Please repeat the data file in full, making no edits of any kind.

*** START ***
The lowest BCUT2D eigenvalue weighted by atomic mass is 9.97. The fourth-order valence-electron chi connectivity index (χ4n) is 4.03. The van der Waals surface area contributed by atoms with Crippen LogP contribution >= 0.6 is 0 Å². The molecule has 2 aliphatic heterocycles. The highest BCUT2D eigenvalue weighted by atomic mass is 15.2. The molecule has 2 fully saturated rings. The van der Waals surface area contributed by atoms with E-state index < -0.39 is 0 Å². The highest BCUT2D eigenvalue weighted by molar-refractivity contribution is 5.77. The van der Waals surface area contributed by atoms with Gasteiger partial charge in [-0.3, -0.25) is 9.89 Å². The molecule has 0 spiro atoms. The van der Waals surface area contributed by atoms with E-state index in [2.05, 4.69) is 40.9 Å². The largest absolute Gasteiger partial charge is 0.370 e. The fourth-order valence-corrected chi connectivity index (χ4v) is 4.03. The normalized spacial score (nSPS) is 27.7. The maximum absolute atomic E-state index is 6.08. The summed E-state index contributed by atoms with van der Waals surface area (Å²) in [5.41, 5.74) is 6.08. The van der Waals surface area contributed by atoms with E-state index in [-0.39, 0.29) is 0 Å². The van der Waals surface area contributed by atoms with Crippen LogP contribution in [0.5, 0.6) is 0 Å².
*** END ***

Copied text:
The lowest BCUT2D eigenvalue weighted by atomic mass is 9.97. The fourth-order valence-electron chi connectivity index (χ4n) is 4.03. The van der Waals surface area contributed by atoms with Crippen LogP contribution >= 0.6 is 0 Å². The molecule has 2 aliphatic heterocycles. The highest BCUT2D eigenvalue weighted by atomic mass is 15.2. The molecule has 2 fully saturated rings. The van der Waals surface area contributed by atoms with E-state index < -0.39 is 0 Å². The highest BCUT2D eigenvalue weighted by molar-refractivity contribution is 5.77. The van der Waals surface area contributed by atoms with Gasteiger partial charge in [-0.3, -0.25) is 9.89 Å². The molecule has 0 spiro atoms. The van der Waals surface area contributed by atoms with E-state index in [2.05, 4.69) is 40.9 Å². The largest absolute Gasteiger partial charge is 0.370 e. The fourth-order valence-corrected chi connectivity index (χ4v) is 4.03. The normalized spacial score (nSPS) is 27.7. The maximum absolute atomic E-state index is 6.08. The summed E-state index contributed by atoms with van der Waals surface area (Å²) in [5.41, 5.74) is 6.08. The van der Waals surface area contributed by atoms with E-state index in [-0.39, 0.29) is 0 Å². The van der Waals surface area contributed by atoms with Crippen LogP contribution in [0.5, 0.6) is 0 Å².